The Portuguese Place is located in the fringes of the Central Business District, far from the madding crowd.
wIt is an unassuming one story building, courageously facing the cruel desolate street of half naked hookers.
The ground floor was dedicated to serving Portuguese cuisine, while the first floor hosted a cosy bar of fine liquor.
A Portuguese couple ran the place with the epitomy of efficiency.
Tables with sparkling white linen, respectful staff, cold beer, mouthwatering meals of sea food and roast chicken, and soulful music on Friday nights.
The Portuguese Place became so popular that on Friday nights, parking space on the outside and a place at a table on the inside became priceless. You had to book for both in advance, upon payment of a reservation fee.
Someone was hired to guard the cars.
Spending Friday night at the Portuguese Place was an achievement, an assertion of affluence and influence, a symbol of status.
A gratification of ego.
The patrons were mostly white, who spoke with patronizing deference to the few black patrons, as if the few black patrons deserved a pat on the back for qualifying into the elite club, for being cultured.
A pet and master kind of relationship.
Couples chatted amiably and danced with dignity into dawn to serenading music that spoke to the soul.
The lonesome black lawyer patronised the Portuguese Place on Friday nights. He qualified because he lived nearby, and because he was friends with the barman. He liked the cold beer, and the ambience.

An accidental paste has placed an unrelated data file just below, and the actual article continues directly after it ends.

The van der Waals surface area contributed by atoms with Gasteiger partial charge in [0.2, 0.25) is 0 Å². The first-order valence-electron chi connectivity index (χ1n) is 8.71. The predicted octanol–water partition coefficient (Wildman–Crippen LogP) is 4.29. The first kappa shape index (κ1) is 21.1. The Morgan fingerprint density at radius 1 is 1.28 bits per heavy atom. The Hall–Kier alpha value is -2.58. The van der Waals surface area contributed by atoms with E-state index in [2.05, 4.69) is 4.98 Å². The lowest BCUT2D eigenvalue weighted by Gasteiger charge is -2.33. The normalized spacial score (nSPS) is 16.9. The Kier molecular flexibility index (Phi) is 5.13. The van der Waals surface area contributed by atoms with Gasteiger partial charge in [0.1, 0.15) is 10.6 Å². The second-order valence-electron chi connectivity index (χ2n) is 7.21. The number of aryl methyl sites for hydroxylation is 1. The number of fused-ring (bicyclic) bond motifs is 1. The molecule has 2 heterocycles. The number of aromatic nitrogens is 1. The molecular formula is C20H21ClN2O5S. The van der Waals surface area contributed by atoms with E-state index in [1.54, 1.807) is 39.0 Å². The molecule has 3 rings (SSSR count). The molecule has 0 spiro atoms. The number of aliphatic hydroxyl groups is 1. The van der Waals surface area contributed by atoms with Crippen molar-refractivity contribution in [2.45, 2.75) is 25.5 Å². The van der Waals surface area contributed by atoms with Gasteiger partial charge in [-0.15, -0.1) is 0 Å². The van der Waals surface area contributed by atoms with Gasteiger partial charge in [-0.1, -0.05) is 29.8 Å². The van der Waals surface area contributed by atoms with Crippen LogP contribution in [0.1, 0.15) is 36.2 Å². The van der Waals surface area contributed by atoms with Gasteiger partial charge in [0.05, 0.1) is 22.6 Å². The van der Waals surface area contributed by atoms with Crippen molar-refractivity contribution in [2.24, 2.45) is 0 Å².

Because of the free fall of the Zimbabwean economy, the Portuguese couple that ran the Portuguese Place left it in the hands of their staff and retreated into forced retirement.
Against all odds, the Portuguese Place is still open for business, and the ninety nine percent black patrons who now frequent it, argue endlessly about whether sanctions or misrule crippled the Zimbabwean economy.
The main meal of chicken and chips is still served hot, but the chips are sometimes underdone and emit a crunchy raw taste. Most fine liquor is missing from the shelves, and the few available local beverages are cold but expensive.
Parking space is available, but patrons compete for the space closest to the entrance, for they fear the smash and grab thieves who target cars in the outlying areas.
No one guards the cars anymore.
The music of Andy Brown and Jah Prayser booms from the ground floor, and few dinners munch their meals in morbid silence.
A bunch of rowdy youths stagger into the Portuguese Place, and dance wildly to the booming music with shameless sexual suggestiveness.
The black lonesome lawyer who was watching the scandalous dancers rose from the bar stool and staggered to his car, wondering why rulers rejoice, when everywhere, ambience has been replaced by resilience.